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Close up of faces of two people, one cupping her hand around her mouth and speaking, the other cupping hand around her ear and listening

Why we’re searching England for new dialects

When you meet someone new in person, one of the first things you notice is how they speak – if they speak the same language as you or have a different accent. You’ll also notice if they use different dialect words or phrases to describe things.

Dialects can tell us lots about the history, culture and traditions of a place, a group of people or even an individual family – which is why my team at the Dialect and Heritage Project is launching the Great Big Dialect Hunt. Like the rest of the UK, England has a rich and varied dialect landscape, from the dialects of Cumbria and Northumberland in the north, to those of Cornwall, Kent and Sussex in the south. We are interested in hearing all of them, whether you come from a tiny village or a large city.

By capturing a snapshot of present-day usage in England, researchers will be able to ascertain the extent to which dialects are still used, how they vary across the country, and why they matter to people. The project will investigate whether dialects are shaped only by where we grow up and go to school, or if there are other factors in play, such as words inherited from family members, or adopted as people move from place to place or form new relationships.

What is a dialect?

The linguistic boundaries between a language and a dialect are much less distinct than might be imagined. As linguist Max Weinreich said: “a language is a dialect with an army and a navy.” Some languages are mutually intelligible and less distinctive from each other than some dialects. But typically, we think of languages containing multiple localised variants called dialects.

A dialect is a set of sounds, words, phrases and grammatical structures associated with a particular place or social group. Location is the most common definition – you may know (or be) someone who speaks Yorkshire dialect, for example.

An accent, on the other hand, is simply a way of pronouncing –- we all have an accent. When people talk about not having an accent, what they really mean is that their accent doesn’t “betray” their geographical origins.

Read more: Why does the UK have so many accents?

Dialects can be found in both speech and writing, though are much more commonly encountered in spoken language. Oddly enough, many people who speak in dialect don’t read or write it, and vice versa.

Dialects can be a source of local pride, but they also underline differences. Many of us have had the experience of encountering unfamiliar words from other places, or using what we think of as an unremarkable expression – only to be met with blank stares and requests for explanation.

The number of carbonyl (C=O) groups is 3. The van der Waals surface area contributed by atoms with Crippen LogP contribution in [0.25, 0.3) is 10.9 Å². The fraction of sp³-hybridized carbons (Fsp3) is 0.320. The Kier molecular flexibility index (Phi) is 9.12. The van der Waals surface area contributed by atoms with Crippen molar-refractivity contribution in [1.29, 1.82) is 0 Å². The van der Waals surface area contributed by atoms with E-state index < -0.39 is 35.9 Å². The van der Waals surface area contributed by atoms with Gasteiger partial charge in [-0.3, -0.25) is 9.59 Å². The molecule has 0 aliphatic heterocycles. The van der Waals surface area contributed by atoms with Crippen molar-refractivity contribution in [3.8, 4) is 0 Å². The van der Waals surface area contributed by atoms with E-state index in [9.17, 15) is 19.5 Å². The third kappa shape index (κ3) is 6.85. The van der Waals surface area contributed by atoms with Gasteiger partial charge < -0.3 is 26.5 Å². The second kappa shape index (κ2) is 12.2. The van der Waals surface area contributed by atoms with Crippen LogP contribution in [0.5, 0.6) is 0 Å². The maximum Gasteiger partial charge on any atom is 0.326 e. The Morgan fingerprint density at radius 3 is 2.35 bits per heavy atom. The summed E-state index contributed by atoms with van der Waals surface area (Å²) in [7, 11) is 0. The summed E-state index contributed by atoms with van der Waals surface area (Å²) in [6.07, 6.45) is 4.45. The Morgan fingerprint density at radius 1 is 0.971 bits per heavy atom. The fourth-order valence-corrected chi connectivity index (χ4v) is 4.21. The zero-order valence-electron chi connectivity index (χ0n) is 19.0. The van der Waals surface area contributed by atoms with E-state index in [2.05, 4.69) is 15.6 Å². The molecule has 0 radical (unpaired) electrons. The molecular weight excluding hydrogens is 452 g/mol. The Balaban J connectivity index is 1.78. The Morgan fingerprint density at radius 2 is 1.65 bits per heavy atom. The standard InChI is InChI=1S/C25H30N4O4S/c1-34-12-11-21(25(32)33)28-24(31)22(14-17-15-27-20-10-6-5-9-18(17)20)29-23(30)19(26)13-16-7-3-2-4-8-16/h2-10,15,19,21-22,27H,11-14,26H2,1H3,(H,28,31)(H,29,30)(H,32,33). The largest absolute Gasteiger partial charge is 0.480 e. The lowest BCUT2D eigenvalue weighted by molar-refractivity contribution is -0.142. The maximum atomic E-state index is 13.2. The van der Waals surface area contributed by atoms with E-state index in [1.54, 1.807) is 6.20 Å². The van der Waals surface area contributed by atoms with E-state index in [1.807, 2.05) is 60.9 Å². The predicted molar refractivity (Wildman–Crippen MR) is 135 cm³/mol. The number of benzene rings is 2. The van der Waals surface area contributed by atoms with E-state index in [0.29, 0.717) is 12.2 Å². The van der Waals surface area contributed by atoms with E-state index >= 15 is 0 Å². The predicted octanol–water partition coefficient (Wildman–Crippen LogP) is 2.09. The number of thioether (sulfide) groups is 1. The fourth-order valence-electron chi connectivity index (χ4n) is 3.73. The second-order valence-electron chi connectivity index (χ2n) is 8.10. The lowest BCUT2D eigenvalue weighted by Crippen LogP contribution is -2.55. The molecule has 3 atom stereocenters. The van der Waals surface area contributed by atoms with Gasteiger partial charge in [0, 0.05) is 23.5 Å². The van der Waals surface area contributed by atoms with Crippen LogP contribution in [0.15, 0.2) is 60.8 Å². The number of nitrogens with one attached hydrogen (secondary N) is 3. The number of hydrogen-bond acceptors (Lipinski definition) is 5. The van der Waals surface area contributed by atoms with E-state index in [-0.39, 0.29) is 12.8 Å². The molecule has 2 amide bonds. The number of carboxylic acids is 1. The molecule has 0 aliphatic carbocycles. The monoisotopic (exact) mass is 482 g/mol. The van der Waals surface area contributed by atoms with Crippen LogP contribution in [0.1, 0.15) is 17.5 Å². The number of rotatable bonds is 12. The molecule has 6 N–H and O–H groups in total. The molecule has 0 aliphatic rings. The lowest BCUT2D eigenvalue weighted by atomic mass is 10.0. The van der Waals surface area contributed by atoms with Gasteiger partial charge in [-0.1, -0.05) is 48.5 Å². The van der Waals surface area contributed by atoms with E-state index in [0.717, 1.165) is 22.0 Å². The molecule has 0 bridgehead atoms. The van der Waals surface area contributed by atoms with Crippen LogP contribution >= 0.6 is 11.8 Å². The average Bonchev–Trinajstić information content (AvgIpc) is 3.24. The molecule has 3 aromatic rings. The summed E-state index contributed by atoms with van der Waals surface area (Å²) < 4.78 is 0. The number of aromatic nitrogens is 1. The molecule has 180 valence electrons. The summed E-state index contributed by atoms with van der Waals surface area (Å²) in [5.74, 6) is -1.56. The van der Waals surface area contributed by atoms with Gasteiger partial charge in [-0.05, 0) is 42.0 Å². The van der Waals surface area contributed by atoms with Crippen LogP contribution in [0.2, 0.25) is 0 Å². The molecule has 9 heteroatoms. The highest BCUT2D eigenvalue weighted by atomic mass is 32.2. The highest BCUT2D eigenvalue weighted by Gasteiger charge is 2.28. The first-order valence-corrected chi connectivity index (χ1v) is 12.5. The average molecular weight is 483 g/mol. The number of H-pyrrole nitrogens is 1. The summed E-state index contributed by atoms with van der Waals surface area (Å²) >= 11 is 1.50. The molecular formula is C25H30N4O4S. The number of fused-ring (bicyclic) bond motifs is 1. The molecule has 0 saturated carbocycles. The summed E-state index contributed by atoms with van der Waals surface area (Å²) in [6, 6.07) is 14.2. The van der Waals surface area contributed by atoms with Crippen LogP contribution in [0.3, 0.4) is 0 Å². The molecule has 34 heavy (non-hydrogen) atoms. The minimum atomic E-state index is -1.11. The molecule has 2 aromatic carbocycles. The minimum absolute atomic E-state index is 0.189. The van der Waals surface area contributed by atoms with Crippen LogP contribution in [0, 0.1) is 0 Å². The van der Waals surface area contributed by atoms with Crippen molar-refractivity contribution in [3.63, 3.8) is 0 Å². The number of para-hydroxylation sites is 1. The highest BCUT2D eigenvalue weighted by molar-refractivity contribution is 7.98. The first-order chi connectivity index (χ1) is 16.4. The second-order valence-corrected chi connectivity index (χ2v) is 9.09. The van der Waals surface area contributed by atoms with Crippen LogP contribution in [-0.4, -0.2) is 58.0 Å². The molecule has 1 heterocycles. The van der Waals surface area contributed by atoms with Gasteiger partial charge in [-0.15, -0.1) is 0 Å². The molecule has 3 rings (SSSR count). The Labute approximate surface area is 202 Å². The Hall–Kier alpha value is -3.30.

What dialects tell us

Dialects can tell us about society, history and movements of people. There are words with Old Norse influence in the Yorkshire dialect (such as “beck” meaning “stream”) because it formed part of the viking Danelaw – those parts of the country that were colonised by vikings during the Anglo-Saxon period.

The words “sneck” for “door latch” or “flit” meaning “to move house” are found as far apart as Scotland and Yorkshire. Why? Because both can be traced back to the Northumbrian variety of Old English, which straddled the present-day Scottish/English border.

Black and white photo, one man mock interviews an older man with a tape recorder and old-fashioned microphone, standing outside a rural home. The older man is wearing a knit cap and smiling
The Survey of English Dialects focused on ‘old men with good teeth’ in rural areas. The Survey of English Dialects / University of Leeds, Author provided

Traditional dialect studies such as the Survey of English Dialects, which was carried out during the 1950s and early 1960s, used dialects as a way to learn about earlier forms of language. Researchers from the University of Leeds visited 313, mainly rural, village locations across England, interviewing two to three speakers in each place. They asked participants some 1,300 questions about the language they used in everyday life.

Fieldworkers were careful to select older speakers who, ideally, were lifelong residents, and likely to be “good” speakers of “traditional dialect”. The research methodology specified a preference for “old men with good teeth”.

Our research makes no such demands about age, length or place of residence, or the state of one’s teeth. We would like to hear from everyone –- young or old, long-term resident or recent arrival –- whether you think you use dialect or not. This is a dialect study for today and the way we live now, and a linguistic time capsule for the future.

Why dialects matter

There is something almost visceral about hearing someone use a word from your childhood, local town or village, or a familiar accent that immediately transports you to a specific time and place.

In addition to collecting present-day dialects, we are sharing historical materials (sound recordings, photographs, dialect fieldworkers’ notebooks, fascinating stories of life in times past) from the Survey of English Dialects and the Leeds Archive of Vernacular Culture with the communities from which they were originally collected.

Dialects are living heritage that we carry within us throughout our lives, connecting us to past and present, people and places. They are about who we are, our sense of self and identity, and where we feel we belong. As such, they deserve to be studied and celebrated, in all of their glorious diversity.

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